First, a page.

Your healthcare provider will diagnose Blount’s disease after performing a physical examination as well as ordering X-rays of your child’s legs (ankle to hip). X-rays help your provider see how your child’s bones are growing and can help them identify what is making your child’s leg curve inward.
Diagnosis happens after two years of age because natural bows in children’s legs straighten out during this time. If there is still a bow in your child’s legs after two years, your healthcare provider will suspect Blount’s disease and offer imaging tests to confirm the diagnosis.
Treatment varies for each person diagnosed with Blount’s disease and could differ based on age and severity of the bend. Treatment could include:
After surgery to treat Blount’s disease, it’s important to monitor your child’s surgical site for infection and make sure your child doesn’t put weight on the affected leg(s) for six to eight weeks. Putting too much stress on the surgical site could cause the bone to shift and not heal correctly.
There is no known way to prevent Blount’s disease, but you can take steps to help your child’s bones grow healthy and strong by making sure they:
Check with your child’s healthcare provider that it’s safe to start taking any vitamins or supplements.
The prognosis for people diagnosed with Blount’s disease varies based on the age and severity of their diagnosis. Children younger than four years old who receive treatment have a good outlook. If Blount’s disease isn’t diagnosed and treated early, the bow could become worse, which puts your child at risk of severe joint damage and difficulty walking.
There is a chance that the bow could return after treatment in both children and adolescents, but the risk is low if the condition receives treatment early in the diagnosis.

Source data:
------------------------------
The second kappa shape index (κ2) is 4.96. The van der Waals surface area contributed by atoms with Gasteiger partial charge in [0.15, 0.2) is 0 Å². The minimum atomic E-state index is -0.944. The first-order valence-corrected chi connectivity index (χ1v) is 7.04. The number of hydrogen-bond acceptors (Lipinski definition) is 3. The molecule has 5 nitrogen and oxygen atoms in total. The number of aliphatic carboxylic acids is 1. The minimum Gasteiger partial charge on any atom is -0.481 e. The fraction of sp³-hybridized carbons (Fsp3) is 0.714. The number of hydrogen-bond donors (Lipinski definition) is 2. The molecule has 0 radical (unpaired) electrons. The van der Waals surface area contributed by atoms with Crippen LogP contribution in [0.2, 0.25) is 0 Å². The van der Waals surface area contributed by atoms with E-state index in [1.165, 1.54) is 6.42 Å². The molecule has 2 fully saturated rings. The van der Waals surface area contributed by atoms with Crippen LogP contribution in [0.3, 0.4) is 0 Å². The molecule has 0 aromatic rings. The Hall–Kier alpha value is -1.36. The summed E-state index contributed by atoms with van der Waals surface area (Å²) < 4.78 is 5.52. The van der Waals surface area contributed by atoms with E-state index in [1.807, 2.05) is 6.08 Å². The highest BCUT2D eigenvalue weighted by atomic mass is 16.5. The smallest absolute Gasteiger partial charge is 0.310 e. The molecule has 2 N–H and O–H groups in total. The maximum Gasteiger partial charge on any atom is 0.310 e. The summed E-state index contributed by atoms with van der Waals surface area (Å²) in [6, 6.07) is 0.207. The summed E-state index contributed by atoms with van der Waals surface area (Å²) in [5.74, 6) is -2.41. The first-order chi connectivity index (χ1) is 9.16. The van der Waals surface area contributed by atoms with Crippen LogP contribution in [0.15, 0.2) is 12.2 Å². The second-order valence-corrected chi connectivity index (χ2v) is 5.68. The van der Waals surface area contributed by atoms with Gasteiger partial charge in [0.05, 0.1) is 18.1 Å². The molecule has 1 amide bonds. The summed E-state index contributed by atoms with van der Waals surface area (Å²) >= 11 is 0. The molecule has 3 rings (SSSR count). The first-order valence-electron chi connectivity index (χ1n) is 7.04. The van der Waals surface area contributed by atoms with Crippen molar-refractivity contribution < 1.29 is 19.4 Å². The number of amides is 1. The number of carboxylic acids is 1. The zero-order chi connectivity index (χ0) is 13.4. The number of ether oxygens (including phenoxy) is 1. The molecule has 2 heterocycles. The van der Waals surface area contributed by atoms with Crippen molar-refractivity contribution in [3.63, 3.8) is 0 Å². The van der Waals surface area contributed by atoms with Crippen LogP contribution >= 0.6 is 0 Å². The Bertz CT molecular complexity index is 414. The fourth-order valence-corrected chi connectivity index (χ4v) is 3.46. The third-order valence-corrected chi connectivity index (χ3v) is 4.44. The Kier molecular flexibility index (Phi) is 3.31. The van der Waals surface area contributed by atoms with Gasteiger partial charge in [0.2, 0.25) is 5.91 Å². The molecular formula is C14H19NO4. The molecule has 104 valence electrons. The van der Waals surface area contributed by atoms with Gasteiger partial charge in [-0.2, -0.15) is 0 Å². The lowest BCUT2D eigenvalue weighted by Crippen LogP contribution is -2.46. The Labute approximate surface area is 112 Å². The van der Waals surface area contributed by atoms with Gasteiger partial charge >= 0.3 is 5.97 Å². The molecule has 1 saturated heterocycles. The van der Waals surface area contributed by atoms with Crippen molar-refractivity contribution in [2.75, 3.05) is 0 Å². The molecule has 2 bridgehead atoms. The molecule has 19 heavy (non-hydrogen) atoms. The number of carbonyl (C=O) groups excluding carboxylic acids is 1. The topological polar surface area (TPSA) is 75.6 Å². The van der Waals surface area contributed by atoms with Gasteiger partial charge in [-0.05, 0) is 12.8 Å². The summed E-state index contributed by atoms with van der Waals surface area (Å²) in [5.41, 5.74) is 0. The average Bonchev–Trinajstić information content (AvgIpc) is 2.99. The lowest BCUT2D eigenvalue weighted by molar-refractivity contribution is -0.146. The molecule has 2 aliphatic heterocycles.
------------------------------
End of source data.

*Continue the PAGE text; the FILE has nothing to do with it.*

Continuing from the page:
Blount’s disease can last a lifetime if not treated and can get worse as your child grows. Depending on the severity of your child’s diagnosis and after treatment, the bow in their leg will improve either after they heal from surgery or after a year of wearing a brace. There is a risk that the bow could return after treatment, so make regular appointments with your child’s healthcare provider to monitor the effectiveness of their treatment plan.
You should visit your healthcare provider if you notice your child’s bowed legs don’t correct themselves when your child starts walking or by the time they turn two years old. You should also visit your healthcare provider if your child experiences pain associated with the bow in their leg or they are unable to walk or put pressure on their leg(s).
A note from Cleveland Clinic
Bowed legs naturally occur in infants and go away when your child begins walking or by the time they turn two years old. If you notice your child’s legs don't straighten out or their bow becomes more defined as they age, visit your healthcare provider for an evaluation. Early diagnosis and treatment most effectively stop the bow from becoming worse and prevent complications like arthritis and nerve damage from arising.
Last reviewed by a Cleveland Clinic medical professional on 02/25/2022.